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A Colorful World Without Color-Blind Glasses?

Updated: Jun 14

By Lola Dong

The retina is a tissue located at the back of the eye that contains rods and cones, which are cells that process light and images and send signals to the brain. Humans with normal color vision typically are born with 3 types of cones that function properly: the L cones (red-sensing cones), the M cones (green-sensing cones), and the S cones (blue-sensing cones). An individual with less than 3 types of functional cones is unable to differentiate between certain colors, thus color blind. The most common type of color blindness is red-green color blindness. An individual with red-green color blindness can not distinguish between green and red colors.

Color blindness can be inherited or acquired, but most individuals with color blindness inherited the disorder from their biological parents. Red-green color blindness is an X-linked recessive inheritance trait, male babies are more likely to inherit red-green color blindness than female babies as both parents contribute an X chromosome to the female babies.

Although there’s no cure for color blindness, most individuals with color blindness can live a normal life with the help of special color-blind glasses. Color-blind glasses have lenses that filter out the wavelengths between 2 colors1. For example, color blind glasses for red-green color blindness filter out specific wavelengths between red color and green color, allowing the individual wearing the glasses to better distinguish between red and green color.

However, color blindness glasses do not treat color blindness as it is only a piece of equipment used to enhance an individual’s ability to see color. Recently, a study done by a group of researchers at University College London found that gene therapy can potentially restore the color vision of an individual with achromatopsia2. Achromatopsia (ACHM) is an autosomal recessively inherited disorder that causes retinal degeneration. Individuals with achromatopsia see only different shades of gray, black, and white because all 3 types of cone photoreceptor cells are affected by the disorder. Most Achromatopsia (ACHM) is caused by mutations in either of the two genes: CNGA3 or CNGB3.3 The CNGA3 gene encodes for the alpha subunit of the cone cyclic nucleotide-gated (CNG) channel, while the CNGB3 gene encodes for the beta subunit of the cone cyclic nucleotide-gated (CNG) channel. The CNG plays an important role in retinal photoreceptor cells because it is involved in the process of sending signals to the brain. In photoreceptors, light trigger a series of biochemical reactions that closes CNG channels and creates a voltage pulse, allowing signals to be passed on to the brain.4 Therefore, an individual with mutated CNGA3 or CNGB3 does not have a functional CNG channel that sends color signals to the brain. The study done by UCL suggests that gene supplementation could potentially become a treatment for those with Achromatopsia. The mechanism of gene supplementation involves transferring a normal copy of the disease-causing gene into cone photoreceptors, and the newly transferred gene would be responsible for encoding the healthy CNG for the patient.5 Currently, this method is being tested in phase I/II clinical trials.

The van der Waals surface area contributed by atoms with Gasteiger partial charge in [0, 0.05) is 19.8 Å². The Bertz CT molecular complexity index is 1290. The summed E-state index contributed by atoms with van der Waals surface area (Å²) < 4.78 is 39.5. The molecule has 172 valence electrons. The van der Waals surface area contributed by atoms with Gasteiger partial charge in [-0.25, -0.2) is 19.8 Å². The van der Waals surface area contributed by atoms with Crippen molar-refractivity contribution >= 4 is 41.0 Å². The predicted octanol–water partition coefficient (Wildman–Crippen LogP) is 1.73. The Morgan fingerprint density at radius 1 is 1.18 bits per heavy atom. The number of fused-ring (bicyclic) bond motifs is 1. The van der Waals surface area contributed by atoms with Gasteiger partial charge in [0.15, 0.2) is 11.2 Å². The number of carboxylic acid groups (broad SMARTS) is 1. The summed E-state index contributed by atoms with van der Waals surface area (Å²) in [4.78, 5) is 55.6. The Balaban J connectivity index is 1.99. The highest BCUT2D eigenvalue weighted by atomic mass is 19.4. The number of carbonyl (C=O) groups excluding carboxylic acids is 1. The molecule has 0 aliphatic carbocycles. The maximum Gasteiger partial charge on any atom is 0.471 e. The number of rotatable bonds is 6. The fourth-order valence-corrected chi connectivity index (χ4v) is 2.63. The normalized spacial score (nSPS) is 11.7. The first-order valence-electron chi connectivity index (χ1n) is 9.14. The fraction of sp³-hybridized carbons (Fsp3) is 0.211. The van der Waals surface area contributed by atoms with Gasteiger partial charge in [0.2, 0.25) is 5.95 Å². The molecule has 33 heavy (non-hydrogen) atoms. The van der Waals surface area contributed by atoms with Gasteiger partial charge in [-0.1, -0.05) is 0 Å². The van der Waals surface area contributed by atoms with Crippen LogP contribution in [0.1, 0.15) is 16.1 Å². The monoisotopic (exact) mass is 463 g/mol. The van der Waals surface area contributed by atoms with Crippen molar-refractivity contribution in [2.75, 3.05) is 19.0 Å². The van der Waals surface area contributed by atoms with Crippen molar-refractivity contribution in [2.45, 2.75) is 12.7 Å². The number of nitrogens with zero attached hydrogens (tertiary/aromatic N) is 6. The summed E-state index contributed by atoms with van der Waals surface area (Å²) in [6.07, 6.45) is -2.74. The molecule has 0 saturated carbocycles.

If gene therapy is proven to be successful in helping color-blind individuals to see color, then color-blind individuals will be able to live a more convenient life. Especially for children with color blindness, they will be able to learn like normal children. However, gene therapy will not become prevalent soon because it would require a lot of money and resources to perform. As a result, most families with color blindness still will not have access to this new technology.


Gene therapy partially restores function to color receptors in color blind children. Big Think. (2022, September 25).

Farahbakhsh, M., Anderson, E. J., Rider, A., Greenwood, J. A., Hirji, N., Zaman, S., Jones, P. R., Schwarzkopf, D. S., Rees, G., Michaelides, M., & Dekker, T. M. (2020). A Demonstration of Cone Function Plasticity after Gene Therapy in Achromatopsia.

Thiadens, A. A. H. J., Roosing, S., Collin, R. W. J., van Moll-Ramirez, N., van Lith-Verhoeven, J. J. C., van Schooneveld, M. J., den Hollander, A. I., van den Born, L. I., Hoyng, C. B., Cremers, F. P. M., & Klaver, C. C. W. (2010). Comprehensive analysis of the achromatopsia genes CNGA3 and CNGB3 in progressive cone dystrophy. Ophthalmology, 117(4).

Barret, D. C. A., Kaupp, U. B., & Marino, J. (2022a). The structure of cyclic nucleotide-gated channels in rod and cone photoreceptors. Trends in Neurosciences, 45(10), 763–776.

Michalakis, S., Gerhardt, M., Rudolph, G., Priglinger, S., & Priglinger, C. (2021). Achromatopsia: Genetics and gene therapy. Molecular Diagnosis & Therapy, 26(1), 51–59.

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